Fri, Jun 21, 2019 - Page 6 News List

Team searching for source of plastic in Europe’s rivers

METICULOUS PROCESS:The Tara Fundation mission aims to understand where microplastic pollution comes from: gutters, industry, our own everyday life


“Microbeads. A blue one — and a pink one.”

Armed with a pair of tweezers, Jean-Francois Ghiglione examines the samples fished from London’s River Thames by scientists in search of the source of microplastic pollution.

“We find completely different things to what we see in the oceans, for example very tiny microbeads from cosmetic products,” said Ghiglione, head bent over a magnifying glass on a ship owned by the Tara Foundation, which is conducting the study.

From the Pacific to the Arctic Ocean, the scientific vessel has observed the omnipresence of microplastic particles, often no bigger than rice grains, in the seas of the world, but this time Tara decided to throw its nets across 10 of the 15 biggest European rivers, from the Thames to the Tiber, the Rhine to the Seine.

About 8 million tonnes of plastic end up in the world’s oceans every year.

Scientists long believed that ocean microplastics came from larger fragments that were broken down over time by currents, bacteria and UV light, but a growing body of research shows how the microscopic particles are already in rivers before they reach the high seas.

The Tara mission aims to “understand where it comes from: the gutters, industry, our own everyday life,” Tara director Romain Trouble said. “It’s on our doorstep ... the biggest problem with plastic in the sea is on land.”

Trouble said that he is convinced it is possible to “stop the leakage,” starting with getting rid of “unnecessary packaging,” but to stem the flow more effectively, the exact origin of the pollution must be found.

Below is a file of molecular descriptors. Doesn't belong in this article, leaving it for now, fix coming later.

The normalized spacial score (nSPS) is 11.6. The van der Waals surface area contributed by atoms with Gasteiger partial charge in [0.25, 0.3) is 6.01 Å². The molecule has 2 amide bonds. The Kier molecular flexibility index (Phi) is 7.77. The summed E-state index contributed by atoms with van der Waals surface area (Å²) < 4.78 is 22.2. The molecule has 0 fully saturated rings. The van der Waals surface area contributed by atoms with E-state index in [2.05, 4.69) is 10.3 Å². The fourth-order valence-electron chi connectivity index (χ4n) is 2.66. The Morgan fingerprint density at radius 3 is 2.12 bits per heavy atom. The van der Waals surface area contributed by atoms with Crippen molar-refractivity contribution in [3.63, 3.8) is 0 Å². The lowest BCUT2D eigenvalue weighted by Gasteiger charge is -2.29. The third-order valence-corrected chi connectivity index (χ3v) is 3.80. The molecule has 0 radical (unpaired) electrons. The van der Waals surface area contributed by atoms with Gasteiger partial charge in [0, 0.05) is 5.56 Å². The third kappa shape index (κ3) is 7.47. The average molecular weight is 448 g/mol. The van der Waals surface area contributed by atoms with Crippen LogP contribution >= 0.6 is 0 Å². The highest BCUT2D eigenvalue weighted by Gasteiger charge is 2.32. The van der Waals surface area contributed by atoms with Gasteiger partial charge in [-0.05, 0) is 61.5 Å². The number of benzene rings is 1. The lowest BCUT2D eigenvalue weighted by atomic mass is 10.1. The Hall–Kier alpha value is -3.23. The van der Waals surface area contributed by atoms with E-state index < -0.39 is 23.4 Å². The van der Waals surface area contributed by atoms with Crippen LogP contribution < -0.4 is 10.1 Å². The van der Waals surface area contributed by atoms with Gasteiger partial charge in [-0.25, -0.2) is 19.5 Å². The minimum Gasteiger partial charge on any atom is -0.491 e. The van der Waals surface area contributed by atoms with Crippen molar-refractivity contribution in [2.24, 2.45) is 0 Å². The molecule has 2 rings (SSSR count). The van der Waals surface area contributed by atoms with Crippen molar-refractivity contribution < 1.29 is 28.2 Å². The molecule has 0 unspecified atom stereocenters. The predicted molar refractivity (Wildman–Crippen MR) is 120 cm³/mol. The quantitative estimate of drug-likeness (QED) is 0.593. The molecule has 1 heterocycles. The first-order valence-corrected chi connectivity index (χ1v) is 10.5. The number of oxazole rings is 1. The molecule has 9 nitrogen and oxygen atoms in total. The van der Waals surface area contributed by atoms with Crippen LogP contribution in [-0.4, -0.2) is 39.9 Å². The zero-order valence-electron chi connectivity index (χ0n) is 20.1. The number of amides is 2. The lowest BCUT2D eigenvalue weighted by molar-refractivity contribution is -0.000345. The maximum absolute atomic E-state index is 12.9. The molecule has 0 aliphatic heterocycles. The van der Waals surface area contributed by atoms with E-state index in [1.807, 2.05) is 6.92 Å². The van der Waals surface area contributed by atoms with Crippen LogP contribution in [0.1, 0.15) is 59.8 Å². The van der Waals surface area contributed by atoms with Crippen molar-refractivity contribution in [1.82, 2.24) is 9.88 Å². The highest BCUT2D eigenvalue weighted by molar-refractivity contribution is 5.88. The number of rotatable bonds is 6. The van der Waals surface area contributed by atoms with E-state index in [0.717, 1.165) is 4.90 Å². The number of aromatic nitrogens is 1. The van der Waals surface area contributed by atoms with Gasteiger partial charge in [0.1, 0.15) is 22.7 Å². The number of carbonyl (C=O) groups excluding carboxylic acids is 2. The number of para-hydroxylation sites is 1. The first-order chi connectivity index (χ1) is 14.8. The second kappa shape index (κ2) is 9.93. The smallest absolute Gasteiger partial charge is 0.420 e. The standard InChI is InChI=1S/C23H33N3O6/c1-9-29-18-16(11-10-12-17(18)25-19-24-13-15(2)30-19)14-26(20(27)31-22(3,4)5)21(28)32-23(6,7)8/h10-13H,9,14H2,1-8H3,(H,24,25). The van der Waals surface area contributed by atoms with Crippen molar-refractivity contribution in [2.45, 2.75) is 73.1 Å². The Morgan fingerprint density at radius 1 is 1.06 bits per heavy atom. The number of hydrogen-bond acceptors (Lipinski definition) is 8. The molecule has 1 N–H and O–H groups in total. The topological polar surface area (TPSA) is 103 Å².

For this reason, the Tara team is to cast its nets of fine mesh across 10 rivers at sites of varying salinity, upstream and downstream of big cities.

A meticulous process in the ship’s onboard laboratory sees each piece of plastic between 1mm and 5mm picked out with tweezers, cut in two and individually placed in thousands of different tubes.

Half of the tubes stored until November are to be used to identify the types of plastic and trace it back to the original product. The other half would allow the scientists to make a list of all the species inhabiting the “plastisphere,” an artificial habitat used as a “raft” by numerous aquatic microorganisms.

Downstream other researchers are collecting spoons and straws left strewn on the river bank by the high tide, as biologist Leila Meistertsheim searches for crates of mussels she placed in the water a month earlier.

“The mussels are open mouths, they swallow everything, so the idea is to use them as bio-indicators,” Meistertsheim said.

Dissected and frozen in liquid nitrogen, the mussels are then freeze-dried to count the microplastic content in their tissue.

A third of the molluscs collected at one site were dead. Test results are yet to determine the cause, but the sites where they were placed were undoubtedly polluted.

“At low tide, there is a carpet of microplastics: toothbrushes, pens, straws, lollipop sticks and many objects unidentifiable with the naked eye,” Meistertsheim said. “The first time I went there, I was scared.”

There is growing evidence to suggest microplastics can enter the human food chain.

A WWF report has claimed the average person could swallow up to 5g of plastic a week, equivalent to a credit card.

However, the danger of these plastics and their chemical additives for living creatures is still unknown.

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